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    The collegiate academic situation is far different from grade school.
    Once a person has graduated from high school, they should be ready to push themselves. In college, there is no one looking over your shoulder to see if you have done your homework. You pays your monies and you win or lose based on performance. Fail too often and you are invited out of the college.
    On line university gives the logistic advantage to someone who must keep his day job, and cannot attend college 1200 miles away at exhorbitant fees..... books, dorms, etc etc . Online, one can take care of children and household and still have access to advanced education. That is what it is for.
    The net is an extraordinary source of specialized information conveniently available to the individual. It remains to be seen how much you have to pay
    for it, and how well it will be respected if you are trying to 'sell your degree'.
    For the person who simply wants the information, the net remains his oyster
    and the degree is not required.
    It's a whole new library.

    Dan
    Last edited by danscope; 2009-Oct-17 at 06:28 PM.

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    Quote Originally Posted by HenrikOlsen View Post
    The main thing that's missing is attending lectures and it's fairly few actual work situations where that's a relevant skill.
    Most of the jobs I've had involved meetings skills.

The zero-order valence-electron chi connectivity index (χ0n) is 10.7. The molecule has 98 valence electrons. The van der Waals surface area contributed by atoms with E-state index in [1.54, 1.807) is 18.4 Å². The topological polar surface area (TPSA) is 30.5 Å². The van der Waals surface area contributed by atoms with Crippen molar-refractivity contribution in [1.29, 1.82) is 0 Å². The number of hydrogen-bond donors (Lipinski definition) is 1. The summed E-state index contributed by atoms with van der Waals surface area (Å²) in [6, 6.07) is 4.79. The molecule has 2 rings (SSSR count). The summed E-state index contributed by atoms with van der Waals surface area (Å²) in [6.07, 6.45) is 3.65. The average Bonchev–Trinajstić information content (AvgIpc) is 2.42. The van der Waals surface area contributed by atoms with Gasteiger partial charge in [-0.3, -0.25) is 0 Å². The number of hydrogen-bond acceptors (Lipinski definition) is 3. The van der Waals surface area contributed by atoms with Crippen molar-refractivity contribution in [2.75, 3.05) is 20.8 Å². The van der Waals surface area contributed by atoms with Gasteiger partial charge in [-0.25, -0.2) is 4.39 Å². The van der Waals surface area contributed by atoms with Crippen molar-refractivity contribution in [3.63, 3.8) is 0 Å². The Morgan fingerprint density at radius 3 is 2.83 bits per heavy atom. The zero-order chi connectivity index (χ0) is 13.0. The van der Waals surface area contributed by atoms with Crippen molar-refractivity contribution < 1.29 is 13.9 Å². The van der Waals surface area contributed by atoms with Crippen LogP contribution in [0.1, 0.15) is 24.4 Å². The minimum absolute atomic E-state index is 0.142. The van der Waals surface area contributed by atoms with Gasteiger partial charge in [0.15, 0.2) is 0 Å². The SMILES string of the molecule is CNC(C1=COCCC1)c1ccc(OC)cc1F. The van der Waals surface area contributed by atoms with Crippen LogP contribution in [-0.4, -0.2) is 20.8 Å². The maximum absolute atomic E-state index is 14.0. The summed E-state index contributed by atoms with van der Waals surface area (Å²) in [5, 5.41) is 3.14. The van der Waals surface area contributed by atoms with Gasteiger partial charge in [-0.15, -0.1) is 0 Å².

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    It sounds like a good idea on paper; in theory I'd support it. But, it runs into a few potential problems:

    1.) Even "free", the cost to develop and maintain that infrastructure--in terms of teachers, materials, hardware/software, power grids, and so forth--for the largest percentage of people would be formidable.

    2.) Though (according to Wiki) world literacy is about 80%, the remainder still represent some one and a quarter billion illiterate people, strongly concentrated among poorer countries, and among them, women. These are the people who could use it most, yet who have the least ability to use it. As described, I think it would only help people who already have a reasonable access to higher education.

    3.) Though I've never been a big fan of Maslow's hierarchy, this is a case in which I think the key point of satisfying lower interests and needs (food, security, economic stability) trumps the need for higher education, which usually requires not only stability, but a decent amount of free time, both at a premium in many parts of the world (even the more literate ones).

    In short, though it's a good idea, I think the expansion of education globally is more important, a program that would be best implemented with a bottom-up approach, though I apologize if I've misread your post or the intent behind it (e.g., if you were talking about developed nations to begin with).

    Re Ara Pacis: